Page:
Some studies have established a positive correlation between the gonial angle and the bony architecture of an individual.[20] High gonial angle has less muscle activity and bite forces compared with a low gonial angle.[21] So the purpose of the present study was to evaluate the correlation between mandibular gonial angle and mandibular third molar with the risk of mandibular angle fracture in the Indian population.

   Materials and Methods Top

Study design and sample

A retrospective cross-sectional study was designed for patients who underwent treatment for mandibular fractures from 2016 to 2018. Retrospectively 294 OPGs with mandibular fractures, which were taken for investigation purpose between 2016 and 2018 at the Department of Oral Medicine and Radiology, Government Dental College and Hospital Nagpur were selected for the study after the approval of the institutional ethics committee.

Inclusion and exclusion criteria

Preoperative digital OPGs (Planmeca OPG Machine, IWCR ROCKEY 3.2 version) of patients in the age range of 20 to 50 years depicting mandibular fractures were selected for the study. OPGs with poor contrast, blurred images, any lesions such as cyst, tumours, developmental disturbances, osteoporosis, pathologic fractures, dentoalveolar fractures or edentulous mandibular fractures, bilateral mandibular angle fracture, any facial asymmetry, etc., completely edentulous state, panfacial trauma were excluded from the study.

Variables and data collection

The predictor variable was the presence or absence of a high gonial angle and the primary outcome was the presence or absence of mandibular angle fracture. In mandibular angle fracture, the presence or absence of the third molar was also determined. The angle fracture was considered when the radiolucent line appeared posterior to the second molar and was located at any point on the curve formed by the junction of the horizontal and the posterior border of the ascending ramus of the mandible (Kelly and Harrigan, 1975).

The data were collected from medical records included age, gender of the patients, and anatomic site of mandibular fracture. The study sample was divided based on the anatomic site of fracture as symphysis, parasymphysis, condyle, body, angle, ramus and combination of two mandibular fractures. For data analysis, the sample was broadly classified into two groups –angle fracture and non-angle fracture (symphysis, parasymphysis, condyle, body, ramus and combination of two mandibular fractures).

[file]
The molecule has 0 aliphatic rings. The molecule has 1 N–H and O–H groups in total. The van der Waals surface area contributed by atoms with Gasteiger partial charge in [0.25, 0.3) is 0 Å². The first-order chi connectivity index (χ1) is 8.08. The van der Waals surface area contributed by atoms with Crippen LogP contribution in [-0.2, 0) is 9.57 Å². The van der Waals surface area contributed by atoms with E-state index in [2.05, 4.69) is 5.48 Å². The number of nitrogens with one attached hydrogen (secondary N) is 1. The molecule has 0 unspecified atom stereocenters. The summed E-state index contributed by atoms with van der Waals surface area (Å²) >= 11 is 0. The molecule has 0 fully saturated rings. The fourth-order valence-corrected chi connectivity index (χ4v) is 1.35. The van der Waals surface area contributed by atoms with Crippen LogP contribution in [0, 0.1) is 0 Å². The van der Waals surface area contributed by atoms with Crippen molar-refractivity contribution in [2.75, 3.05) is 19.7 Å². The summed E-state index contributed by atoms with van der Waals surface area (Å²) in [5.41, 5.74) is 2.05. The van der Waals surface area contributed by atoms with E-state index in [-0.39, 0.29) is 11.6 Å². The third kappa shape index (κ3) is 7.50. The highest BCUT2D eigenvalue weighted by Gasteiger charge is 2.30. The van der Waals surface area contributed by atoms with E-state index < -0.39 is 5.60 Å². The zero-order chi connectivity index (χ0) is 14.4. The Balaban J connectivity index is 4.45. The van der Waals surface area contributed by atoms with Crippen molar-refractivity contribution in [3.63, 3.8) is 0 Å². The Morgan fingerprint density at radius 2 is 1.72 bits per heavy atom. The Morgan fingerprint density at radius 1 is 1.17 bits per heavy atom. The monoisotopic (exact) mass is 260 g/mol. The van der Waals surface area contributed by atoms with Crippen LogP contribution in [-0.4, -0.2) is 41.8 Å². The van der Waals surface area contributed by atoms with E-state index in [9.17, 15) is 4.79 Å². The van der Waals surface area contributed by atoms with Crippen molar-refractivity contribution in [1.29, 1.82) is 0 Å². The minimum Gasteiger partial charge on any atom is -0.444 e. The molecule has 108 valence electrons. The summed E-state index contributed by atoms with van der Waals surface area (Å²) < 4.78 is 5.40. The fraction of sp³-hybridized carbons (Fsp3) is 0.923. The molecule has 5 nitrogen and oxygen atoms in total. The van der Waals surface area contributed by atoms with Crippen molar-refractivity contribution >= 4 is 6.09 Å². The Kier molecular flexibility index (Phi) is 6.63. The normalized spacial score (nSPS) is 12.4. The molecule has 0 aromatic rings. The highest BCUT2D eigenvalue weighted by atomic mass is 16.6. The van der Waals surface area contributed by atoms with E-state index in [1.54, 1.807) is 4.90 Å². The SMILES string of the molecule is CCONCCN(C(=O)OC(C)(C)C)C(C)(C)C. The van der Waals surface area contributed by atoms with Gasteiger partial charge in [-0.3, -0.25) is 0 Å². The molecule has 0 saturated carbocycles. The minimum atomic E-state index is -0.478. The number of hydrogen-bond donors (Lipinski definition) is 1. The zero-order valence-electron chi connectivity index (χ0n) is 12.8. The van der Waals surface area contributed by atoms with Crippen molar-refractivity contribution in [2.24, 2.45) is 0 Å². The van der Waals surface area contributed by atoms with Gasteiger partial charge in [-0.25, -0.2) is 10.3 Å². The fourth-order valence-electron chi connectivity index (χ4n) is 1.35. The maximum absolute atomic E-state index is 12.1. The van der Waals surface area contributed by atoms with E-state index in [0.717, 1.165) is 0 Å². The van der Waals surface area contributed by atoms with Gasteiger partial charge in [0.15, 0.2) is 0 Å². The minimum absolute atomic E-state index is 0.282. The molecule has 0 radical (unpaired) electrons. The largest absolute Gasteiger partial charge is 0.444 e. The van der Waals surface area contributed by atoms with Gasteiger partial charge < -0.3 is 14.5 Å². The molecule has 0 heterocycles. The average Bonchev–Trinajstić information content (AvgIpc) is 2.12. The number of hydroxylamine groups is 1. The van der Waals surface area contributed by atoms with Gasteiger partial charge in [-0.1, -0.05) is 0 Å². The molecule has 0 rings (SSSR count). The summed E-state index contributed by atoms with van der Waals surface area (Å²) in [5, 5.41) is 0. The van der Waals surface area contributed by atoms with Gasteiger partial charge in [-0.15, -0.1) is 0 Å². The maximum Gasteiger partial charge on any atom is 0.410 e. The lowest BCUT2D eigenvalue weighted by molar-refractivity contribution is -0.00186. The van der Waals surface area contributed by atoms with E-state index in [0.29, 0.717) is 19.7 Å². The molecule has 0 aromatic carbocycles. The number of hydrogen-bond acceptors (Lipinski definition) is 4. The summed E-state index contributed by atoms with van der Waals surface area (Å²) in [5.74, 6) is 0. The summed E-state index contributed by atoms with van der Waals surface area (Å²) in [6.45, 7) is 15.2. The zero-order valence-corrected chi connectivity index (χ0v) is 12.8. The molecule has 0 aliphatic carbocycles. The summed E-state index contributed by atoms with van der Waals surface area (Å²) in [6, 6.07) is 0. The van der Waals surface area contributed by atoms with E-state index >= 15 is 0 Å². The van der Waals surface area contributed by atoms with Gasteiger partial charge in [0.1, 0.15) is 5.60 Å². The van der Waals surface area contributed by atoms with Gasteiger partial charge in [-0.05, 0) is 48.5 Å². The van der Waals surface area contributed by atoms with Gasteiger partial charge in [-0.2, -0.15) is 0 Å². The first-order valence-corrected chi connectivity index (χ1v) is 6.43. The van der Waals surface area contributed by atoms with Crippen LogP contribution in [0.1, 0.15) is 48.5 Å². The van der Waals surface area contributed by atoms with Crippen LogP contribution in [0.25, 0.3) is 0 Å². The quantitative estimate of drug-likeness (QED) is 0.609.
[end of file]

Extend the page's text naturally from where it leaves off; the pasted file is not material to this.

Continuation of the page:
• Gonial Angle (Degrees)-The gonial angle was measured digitally by drawing the tangent to the posterior border of the ramus and tangent to the lower border of the mandible using IWCR ROCKEY software 3.2 version [Figure 1]. Measurements were done by two observers. The normal range for the gonial angle was fixed as 121.8 degrees +/- 6.2, based on norms specific to the present study population.[22] Any value above 128° was considered high gonial angle and below 115.6° was marked low gonial angle.

Data analysis

Data obtained from the study were analyzed using Statistical Package for the Social Sciences (SPSS) software (Version 16, IBM Corp). Qualitative variables in the study were compared using the Chi-square test and quantitative variables with one-way analysis of variance (ANOVA) test. Statistical significance was set at P value of <0.05 for the study. Interobserver and intraobserver analyses were done by kappa statistics. There was strong agreement between two observers and agreement of the same observer at different intervals which was 89.5% and 86%, respectively, which indicates no interobserver and intraobserver variability.
Figure 1: Orthopantomogram demonstrating (1) measurement of gonial angle (RED) and (2) Mandibular third molar angulation (BLACK)

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   Results Top

In this study, we observed 294 mandibular fracture (90% men and 10% women) in the age group ranging from 20 to 50 years and the mean age of the patients was 30.29 ± 8.0 years. The distribution of fractures based on the anatomic site was 68 angle fractures and 226 non-angle fractures [Figure 2]. The presence of mandibular third molar in angle fractures was also determined.